Lucha Libre, Locally

What's So Funny steps into the ring with some masked men who mean business.

It's a cold Sunday night, the kind of night that eats at a man, makes him start thinking crazy thoughts, like heading out on the town for some kicks, maybe watching men in masks and underpants bludgeon the holy hell out of each other.

The Independent Wrestling Federation is putting on its first show ever at the Buffalo Rose (X-Treme X-Mas!), lured to Golden when that venue made a better offer than the deal the IWF has enjoyed for several years at Cervantes' Masterpiece Ballroom, and I'm here for a lucha libre smackdown. Walking into the bar, I stroll past a collection of grizzled drunks in heavy jackets, two of whom are discussing whether they should "settle this matter outside" — but their hobo fisticuffs are not the violence I've come to see. So I continue on to a mammoth back room entirely separate from the front bar, and at the back of that second room is a giant wrestling ring overseen by Tamera Halbeisen, owner/promoter/booking agent for the IWF. She explains that there will be several straight-wrestling bouts tonight, along with one mixed match pitting a masked wrestler against an unmasked one, and one actual lucha libre fight. She then introduces me to Jesús Hernandez, the IWF's head lucha libre trainer as well as its talent scout.

"The regular wrestling matches are a bit more focused on the actual fighting," he tells me. "With the lucha libre fights, the wrestlers are definitely physical as well, but it's a bit more theatrical. More like sketch comedy." Sketch comedy, eh? I'm in. Especially because one of the comedy artists will be Jesús's son, Jesús Hernandez III, who's been wrestling under the name Quantum since he was two. Now fifteen, Quantum has tangled with some of the biggest names in lucha libre, including such Mexican stars as Atlantis, Dr. Wagner and Porky.

Two luchadores do battle while Mascara Meshika (right) flexes his formidable muscle.
Jim J. Narcy
Two luchadores do battle while Mascara Meshika (right) flexes his formidable muscle.
Coach Jesús Hernandez (below) practices what he preaches.
Jim J. Narcy
Coach Jesús Hernandez (below) practices what he preaches.

I sit down to wait for the show, and take in the gathering fight fans: tough-looking twenty-somethings slamming pitchers of beer, stern vatos with arm tattoos, students in watch caps and sweatshirts bearing the Colorado School of Mines logo, families with small children out for a Sunday night throwdown. This may be the first IWF event at the Buffalo Rose, but these people are clearly fight veterans. I may be the only wrestling novice in the bunch. But what can I say? I've never liked the sport. And it's all because of my cousin Skippy.

At least, that's what I like to call him.


When I was around ten, I was toted to Phoenix by my parents, who informed me that we had distant relatives there — fourth or fifth cousins — and were going to visit them. A small child, devoid of any free will, I really had no say in the matter, and I soon found myself seated in the living room of said relatives, keeping company the way white Americans tend to do: through awkward conversation and hard candies. I cannot recall the cousins' names, faces or any other defining characteristics, but I distinctly remember palm trees outside their condo complex and the unsettling impression that everything around me seemed beige, a medical condition that I later learned is known as phoenixia, a fear of strip malls. I also remember that this household included a teenage boy who looked just like Skippy, the neighbor on Family Ties who was always after a piece of that Mallory Keaton ass. Skippy was summoned from a back room and told to keep me entertained while the grownups talked. He led me down a hallway, paused, then opened the door to his bedroom. And with that one twist of the doorknob, we were no longer in Phoenix. We were in Wrestlemania.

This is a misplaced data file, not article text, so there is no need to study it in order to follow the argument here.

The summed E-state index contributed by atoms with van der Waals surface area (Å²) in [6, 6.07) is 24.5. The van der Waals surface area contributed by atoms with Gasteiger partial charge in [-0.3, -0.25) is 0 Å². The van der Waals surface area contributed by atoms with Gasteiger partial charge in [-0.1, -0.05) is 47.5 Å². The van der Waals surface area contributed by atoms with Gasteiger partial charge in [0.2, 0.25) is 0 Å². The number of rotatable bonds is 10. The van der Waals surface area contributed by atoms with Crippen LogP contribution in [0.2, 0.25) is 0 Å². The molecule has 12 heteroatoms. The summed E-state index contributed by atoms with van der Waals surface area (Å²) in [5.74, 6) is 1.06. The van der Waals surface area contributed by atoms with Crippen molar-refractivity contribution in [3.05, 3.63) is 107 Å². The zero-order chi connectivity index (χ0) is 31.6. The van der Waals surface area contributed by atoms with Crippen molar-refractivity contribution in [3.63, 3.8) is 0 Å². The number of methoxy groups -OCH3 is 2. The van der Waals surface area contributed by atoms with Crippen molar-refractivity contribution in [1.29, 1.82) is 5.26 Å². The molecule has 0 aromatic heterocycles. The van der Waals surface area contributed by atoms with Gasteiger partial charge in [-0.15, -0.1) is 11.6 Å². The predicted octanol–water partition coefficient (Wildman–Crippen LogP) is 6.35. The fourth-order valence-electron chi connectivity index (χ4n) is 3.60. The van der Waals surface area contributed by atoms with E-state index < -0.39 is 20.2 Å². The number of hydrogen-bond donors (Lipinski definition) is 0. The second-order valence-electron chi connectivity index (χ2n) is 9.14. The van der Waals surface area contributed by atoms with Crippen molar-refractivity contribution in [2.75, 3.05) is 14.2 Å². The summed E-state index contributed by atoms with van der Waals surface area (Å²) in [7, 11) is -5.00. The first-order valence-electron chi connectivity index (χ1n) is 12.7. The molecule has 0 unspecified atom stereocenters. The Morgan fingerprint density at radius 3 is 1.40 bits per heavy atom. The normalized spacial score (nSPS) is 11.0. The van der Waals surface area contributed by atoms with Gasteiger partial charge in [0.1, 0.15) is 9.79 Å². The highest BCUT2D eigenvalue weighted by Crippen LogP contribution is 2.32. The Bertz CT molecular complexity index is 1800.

Skippy's room was festooned with posters and photographs, banners and buttons all dedicated to those giant heroes of the late '80s who clad themselves in the tightest of tight tights, then jumped into a ring and bashed each other with folding chairs. Chief among these warriors — at least according to Skippy's interior decor — was Hulk Hogan, a man who would go on to encourage his daughter to pop-star dreams far beyond her God-given abilities. When Skippy spoke about the Hulkster, there was a frightening glimmer in his eyes, and even at my tender age, I sensed that his fascination with this man, this sport, went far beyond mere appreciation to something more primal, more profound. And then Skippy showed me his most prized wrestling possession: a framed photograph from the local paper of him practically crowd-surfing atop a sea of wrestling fans, desperately lunging to receive a high-five from Hulk Hogan. And although Skippy was probably five, six years my elder, I knew in that exact moment that as our paths diverged on this planet, I would get laid way more than Skippy.

And that I would never be that into wrestling.

So as I grew older and watched a few classmates go off on tangents about Andre the Giant and Rowdy Roddy Piper, I stuck to listening to New Kids on the Block and stealing small amounts of cash from my mother's purse.

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